Labour NEC introduces tougher policy on abuse. Who will police it and who will it affect?

160920-jeremy-corbyn-pressWho – exactly – is to be held accountable by these new rules? When Labour MPs were faced with a list of their abuses, they were the ones who demanded an apology.*

How transparent will the process of policing these new rules be?

Who will enforce them and what will be their criteria?

Labour’s NEC – which has just voted in this new, tougher policy on abuse – has been pilloried for enforcing current rules according to their own perceived bias (with detractors of Jeremy Corbyn allegedly using them to disenfranchise his supporters), and using the flimsiest of excuses to do so.

Are these new rules to be exercised in the same slapdash way? If so, they won’t be worth the paper they’re written on.

Considering the abominable way Labour’s National Executive Committee has managed this issue during the leadership contest, it seems clear there must be supervision of any work done in this regard, in a fair and impartial manner.

What guarantees are being offered to the membership?

And, if this new set of rules is abused as badly as the last lot, how may we get rid of them – and the members who foisted them on us?

Labour is to try to stop a “tsunami of abuse” by making all existing and new members sign a pledge about online behaviour or face being barred from the party.

The national executive committee (NEC) agreed to toughen up Labour’s stance on internet abuse during a crucial meeting on Tuesday, which comes as the party’s acrimonious leadership battle draws to a close.

the group unanimously agreed to a new statement on social media behaviour that will be included as a separate item in the terms and conditions of any membership.

Party members will have to explicitly promise “to act within the spirit and rules of the Labour party in my conduct both on and offline, with members and non-members”.

The statement they will have to sign adds: “I stand against all forms of abuse. I understand that if found to be in breach of the Labour party policy on online and offline abuse, I will be subject to the rules and procedures of the Labour party.”

Punishments could include being suspended from the party or eventually being expelled.

The pledge will be linked to a social media code of conduct, drawn up by the party, which warns that “harassment, intimidation, hateful language and bullying” will not be tolerated. It also lists discrimination on the basis of gender, race, religion, age, sexual orientation, gender identity or disability.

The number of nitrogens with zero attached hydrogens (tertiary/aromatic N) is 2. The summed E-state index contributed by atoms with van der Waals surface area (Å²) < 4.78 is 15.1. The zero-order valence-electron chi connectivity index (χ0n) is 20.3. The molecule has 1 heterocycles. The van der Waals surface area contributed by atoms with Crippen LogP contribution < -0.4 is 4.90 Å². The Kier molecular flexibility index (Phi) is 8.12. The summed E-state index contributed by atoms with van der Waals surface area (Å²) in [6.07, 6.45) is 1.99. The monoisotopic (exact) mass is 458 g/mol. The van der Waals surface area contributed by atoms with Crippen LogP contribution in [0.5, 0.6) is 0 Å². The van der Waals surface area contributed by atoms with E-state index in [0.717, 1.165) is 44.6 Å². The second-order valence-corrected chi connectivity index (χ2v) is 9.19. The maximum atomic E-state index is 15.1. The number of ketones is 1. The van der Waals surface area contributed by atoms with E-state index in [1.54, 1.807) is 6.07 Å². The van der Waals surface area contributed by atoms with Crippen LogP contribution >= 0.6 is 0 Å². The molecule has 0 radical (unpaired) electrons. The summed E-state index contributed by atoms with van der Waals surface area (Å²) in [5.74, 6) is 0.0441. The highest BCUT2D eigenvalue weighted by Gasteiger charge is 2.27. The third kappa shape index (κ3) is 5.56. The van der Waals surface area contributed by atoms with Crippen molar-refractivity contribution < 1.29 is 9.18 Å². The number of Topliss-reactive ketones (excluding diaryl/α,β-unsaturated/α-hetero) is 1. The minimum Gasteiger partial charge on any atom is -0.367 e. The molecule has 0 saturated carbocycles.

“Abusing someone online is just as serious as doing so face to face. We stand against all forms of abuse and will take action against those who commit it,” it adds, warning against the use of anonymous accounts, trolling, sexualised language, or the publication of private information.

Source: Labour introduces tougher policy on ‘tsunami of online abuse’ | Media | The Guardian

*I still want to see a full explanation of – and apology for – the behaviour of most, if not all, those people, by the way. Why should they get off the hook just because they’re MPs?


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8 thoughts on “Labour NEC introduces tougher policy on abuse. Who will police it and who will it affect?

  1. mohandeer

    So we the members must rally together to denounce the NEC and any policies they bring in with a demand for their removal from office and possibly the party. We the members must make ourselves heard not only iin the deselection of MP’s party to this disgraceful attempt to focus only on Corbyn supporters and give a free pass to all the right wing supporters currently and historically disregarding current rules and indulging in abuse.

  2. Vernon Moyse

    Nobbled me. @UKLabour was Judge Jury Executioner blocking my Corbyn vote BEFORE INVESTIGATING an unspecified, anonymous allegation of “abuse”. Electoral Reform Services who run the ballot are NOT the electoral commission and are only bound to OBSERVE LABOUR PARTY RULES. What recourse do I have? To the appeals procedure? Not likely since I do not accept the judgement or the sanctions. When I attempt to get replies to my questions in time to free my vote, I get a standard email response telling me “not to worry” as my vote is safe…..

      1. Vernon Moyse

        Have a look at some 19th century Punch cartoons about politicians. What is “civil” and when is “honest outrage” appropriate? If Labour’s NEC become the arbiters of what is civil, Freedom of Speech is doomed. I may get some idea about which of my comments they regard as “in-civil” when they deign to give me evidence and a reason for applying sanctions blocking my democratic vote.

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